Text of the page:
We configured Nginx to proxy all requests to an upstream HA Proxy server located at and listening to the port 3100. We could have added more upstream servers and have Nginx load balance them on top of HA Proxy but according to my http_load benchmarks there is no increase in performance.

Configure HA Proxy and Keepalived

HA Proxy and keepalived will be installed on two machines similar to the Nginx boxes. The VIP of the HA Proxy will be HA Proxy will load balance the requests to a cluster of 5 Thin servers listening on ports 3000-3004 installed on a separate box with the IP of

Let's install it using apt-get:

apt-get install haproxy

Now we have to edit the configuration file:

nano /etc/haproxy/haproxy.cfg

Add the following lines:

     log   local0
     log   local1 notice
     maxconn 10000
     user haproxy
     group haproxy
     nbproc  1
     log     global
     mode    http
     contimeout      5000
     clitimeout      50000
     srvtimeout      50000
     balance roundrobin
listen webfarm *:3100
mode    http
option  forwardfor
cookie  SERVERID insert indirect nocache
option  httpclose
option redispatch
server  web1 cookie A check inter 6000 maxconn 1
server  web2 cookie A check inter 6000 maxconn 1
server  web3 cookie A check inter 6000 maxconn 1
server  web4 cookie A check inter 6000 maxconn 1
server  web5 cookie A check inter 6000 maxconn 1
listen admin_stats *:8080
       mode http
       stats uri /my_stats
       stats realm Global\ statistics
       stats auth username:password

Notice the maxconn option that is set to 10000 connections. The load balancing will be done using roundrobin. HA Proxy will listen to port 3100. The cookie option is important if you have a Ruby on Rails app that requires authentication based on cookies. Also, the configuration option that sends only one request to each Thin cluster: maxconn 1.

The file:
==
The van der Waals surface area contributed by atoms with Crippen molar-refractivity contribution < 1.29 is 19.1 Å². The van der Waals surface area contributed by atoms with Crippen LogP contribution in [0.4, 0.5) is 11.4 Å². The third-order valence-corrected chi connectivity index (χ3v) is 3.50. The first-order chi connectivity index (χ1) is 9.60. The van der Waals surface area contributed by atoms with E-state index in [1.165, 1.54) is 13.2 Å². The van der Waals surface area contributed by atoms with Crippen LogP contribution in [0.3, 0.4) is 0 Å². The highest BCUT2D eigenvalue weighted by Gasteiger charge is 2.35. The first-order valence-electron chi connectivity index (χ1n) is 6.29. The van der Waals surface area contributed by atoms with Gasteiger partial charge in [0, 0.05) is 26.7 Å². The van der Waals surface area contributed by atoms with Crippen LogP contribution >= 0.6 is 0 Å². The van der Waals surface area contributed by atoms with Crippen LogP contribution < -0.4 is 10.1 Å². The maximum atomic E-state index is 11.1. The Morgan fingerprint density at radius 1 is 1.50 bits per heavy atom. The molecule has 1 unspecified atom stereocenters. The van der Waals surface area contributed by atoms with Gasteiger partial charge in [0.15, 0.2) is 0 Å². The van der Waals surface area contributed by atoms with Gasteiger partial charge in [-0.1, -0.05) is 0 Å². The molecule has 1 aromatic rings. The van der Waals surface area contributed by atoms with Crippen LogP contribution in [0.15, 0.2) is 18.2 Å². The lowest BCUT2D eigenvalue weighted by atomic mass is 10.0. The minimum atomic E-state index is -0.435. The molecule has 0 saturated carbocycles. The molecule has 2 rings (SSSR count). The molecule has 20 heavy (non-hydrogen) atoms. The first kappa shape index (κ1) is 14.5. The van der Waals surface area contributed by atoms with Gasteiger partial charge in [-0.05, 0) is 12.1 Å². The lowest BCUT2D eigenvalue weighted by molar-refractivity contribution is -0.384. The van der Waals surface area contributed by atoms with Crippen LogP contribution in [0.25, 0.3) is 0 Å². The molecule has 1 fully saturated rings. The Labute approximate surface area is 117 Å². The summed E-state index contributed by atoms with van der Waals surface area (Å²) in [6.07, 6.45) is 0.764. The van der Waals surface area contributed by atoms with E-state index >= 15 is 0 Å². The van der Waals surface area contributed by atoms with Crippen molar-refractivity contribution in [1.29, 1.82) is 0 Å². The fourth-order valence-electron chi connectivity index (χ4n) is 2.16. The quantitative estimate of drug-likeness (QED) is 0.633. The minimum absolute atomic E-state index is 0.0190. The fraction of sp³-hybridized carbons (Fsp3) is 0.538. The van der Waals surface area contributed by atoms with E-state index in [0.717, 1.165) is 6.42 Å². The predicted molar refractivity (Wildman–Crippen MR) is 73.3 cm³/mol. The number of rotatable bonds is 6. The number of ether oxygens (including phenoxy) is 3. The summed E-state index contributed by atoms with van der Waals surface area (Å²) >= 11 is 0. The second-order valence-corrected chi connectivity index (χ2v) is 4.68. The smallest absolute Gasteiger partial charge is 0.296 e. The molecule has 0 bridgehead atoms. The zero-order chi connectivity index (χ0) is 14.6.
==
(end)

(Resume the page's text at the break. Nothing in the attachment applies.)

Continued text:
HA Proxy has a neat admin interface where we can visually see all the connections to the backend Thin clusters. You can access it by browsing to Enter the username and password you used in the HA Proxy config file and you're good to go. If you check it now all the connections will be red because there are no Thin servers listening to those ports.

Keepalived and HA Proxy

Follow the previous steps to install keepalived on both HA Proxy machines. The configuration options are identical except the virtual_ipaddress directive which in this case will be set to

Configure Thin

I will assume you have a working Ruby on Rails environment. We'll install Thin server first.

gem install thin

Next let's install an open source RoR app to test our setup. I have seen Eldorado (full-stack community web application) in many benchmark tests so I decided to use it. These are the installation steps taken from the project's github:

git clone git://github.com/trevorturk/eldorado.git cd eldorado 
cp config/database.example.yml config/database.yml cp config/config.example.yml config/config.yml rake gems:install rake db:create rake db:schema:load

Configure your database and make sure the app starts by typing script/server in the eldorado folder.

Now to configure Thin to start this app:

thin config -C /etc/thin/eldorado.yml -c /var/rails/eldorado --servers 5 -e production

The -C option sets the location where all our thin config files are located : /etc/thin. The -c option sets the location of the Rails app: /var/rails/eldorado.

Edit the file we just created:

nano /etc/thin/eldorado.yml

Check that the starting port is 3000. I also set the address to to match the HA Proxy configuration.

pid: tmp/pids/thin.pid
log: log/thin.log
timeout: 30
max_conns: 1024
port: 3000
max_persistent_conns: 512
chdir: /var/rails/eldorado
environment: production
servers: 4
daemonize: true

Now we start the thin server:

thin -C /etc/thin/eldorado.yml start

Check the HA Proxy status page ( to see the Thin clusters going online (you have to refresh a few times). Now you can check the Rails app using the VIP address we configured in the first steps:

This setup is flexible because we can easily add an HTTP caching server like Varnish to sit between Nginx and HA Proxy to decrease the load on our backend Thin clusters. Nginx call also accomodate for a memory cache server like memcached with a few modifications to the nginx.conf file. We'll leave that and the benchmarks of this setup for a future article.